John Bradbury described an Indian Summer well when he wrote,
The air is perfectly quiescent and all is stillness, as if
Nature, after her exertions during the Summer, were now at rest.
This passage written back in 1817 is as relevant today as it was way back then. The term "Indian Summer" dates over two hundred years and often when we get these still calm days at this time of year people mention an ‘Indian Summer’ and OK it may technically may still be a little early for that as meteorologically it should be defined as: any spell of warm, quiet, hazy weather that may occur in October or even early November.
What ever it’s called the decent spell of pleasantly warm weather is continuing here at Alledal, The nights may be getting chilly but the balmy and hazy days are giving a feel of early June not late September. We’ve been making the most of it and extracted the last of the honey for 2009. The bees will now be fed with sugar syrup and treated for the varroa mite and left to their own devices for the winter months. We’ve managed over 50lb of honey this time and already we have the orders coming in. It seems there are a lot of people who appreciate pure unblended honey straight from the hive.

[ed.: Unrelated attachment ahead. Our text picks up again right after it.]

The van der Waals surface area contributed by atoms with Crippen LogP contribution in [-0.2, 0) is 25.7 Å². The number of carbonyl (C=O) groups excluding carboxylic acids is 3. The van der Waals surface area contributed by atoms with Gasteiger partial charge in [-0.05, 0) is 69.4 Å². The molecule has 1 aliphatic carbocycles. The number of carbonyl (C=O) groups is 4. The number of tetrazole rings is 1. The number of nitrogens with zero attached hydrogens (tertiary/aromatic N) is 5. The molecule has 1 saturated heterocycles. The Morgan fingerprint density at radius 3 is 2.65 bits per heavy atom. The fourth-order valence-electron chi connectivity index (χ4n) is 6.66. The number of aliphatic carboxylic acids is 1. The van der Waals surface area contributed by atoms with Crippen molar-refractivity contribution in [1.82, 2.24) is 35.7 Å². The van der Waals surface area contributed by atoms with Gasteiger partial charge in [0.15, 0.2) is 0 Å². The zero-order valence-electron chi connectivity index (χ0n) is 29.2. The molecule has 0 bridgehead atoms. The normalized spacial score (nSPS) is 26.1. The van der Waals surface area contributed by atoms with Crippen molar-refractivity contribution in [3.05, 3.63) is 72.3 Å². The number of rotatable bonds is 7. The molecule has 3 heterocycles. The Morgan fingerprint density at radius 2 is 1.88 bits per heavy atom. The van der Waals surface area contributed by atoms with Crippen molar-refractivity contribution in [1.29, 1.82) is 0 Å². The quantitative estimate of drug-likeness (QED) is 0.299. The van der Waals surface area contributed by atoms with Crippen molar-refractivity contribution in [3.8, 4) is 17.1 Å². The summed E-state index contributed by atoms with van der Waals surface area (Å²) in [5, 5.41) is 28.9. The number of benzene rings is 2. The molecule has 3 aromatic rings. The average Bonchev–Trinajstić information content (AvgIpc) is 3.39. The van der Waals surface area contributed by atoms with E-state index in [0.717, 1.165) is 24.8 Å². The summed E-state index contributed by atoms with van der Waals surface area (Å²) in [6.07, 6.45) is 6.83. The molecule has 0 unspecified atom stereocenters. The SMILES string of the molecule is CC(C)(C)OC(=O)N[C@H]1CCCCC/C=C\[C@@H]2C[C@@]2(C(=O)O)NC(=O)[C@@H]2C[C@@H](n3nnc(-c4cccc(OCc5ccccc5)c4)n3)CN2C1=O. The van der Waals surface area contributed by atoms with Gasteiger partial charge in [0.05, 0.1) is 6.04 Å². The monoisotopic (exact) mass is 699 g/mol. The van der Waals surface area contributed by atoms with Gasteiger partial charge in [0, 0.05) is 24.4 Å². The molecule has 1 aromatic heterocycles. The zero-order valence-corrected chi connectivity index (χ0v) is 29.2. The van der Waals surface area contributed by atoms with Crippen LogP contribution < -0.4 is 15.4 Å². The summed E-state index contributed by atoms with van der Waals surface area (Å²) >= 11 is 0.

Technically autumn begins this week with Tuesday’s autumnal equinox. I love the autumn. I think it is my favorite season of the year, but I probably say that about every season as I anticipate its arrival. Where I live in southern Sweden, the trees put on a spectacular foliage display. The days are clear, crisp and cool. I take long walks with Troy and breathe deeply.
Another great thing about this time of year are the big bright full moons that grace the skies. The Harvest moon – next week is the first full moon after the autumnal equinox. This bright moon's late evening light after sundown helps farmers work late to bring in the crops. The next special moon is the Hunter’s Moon. Traditionally this is the first full moon after the Harvest Moon. The Hunter’s moon rises soon after sunset and provides hunters which extra light to track prey.
Out in the barn on e of the Muscovies far from preparing for winter, has been sat on a clutch of four eggs. I didn’t expect much from them at this time of year but as she wasn’t easily dissuaded I left her to it. Sure enough last week I walked into the barn to hear a characteristic pipping that can only come from baby ducks. SO it looks like we may be plus two muscovies, all I can say for now is – mother and babies doing well.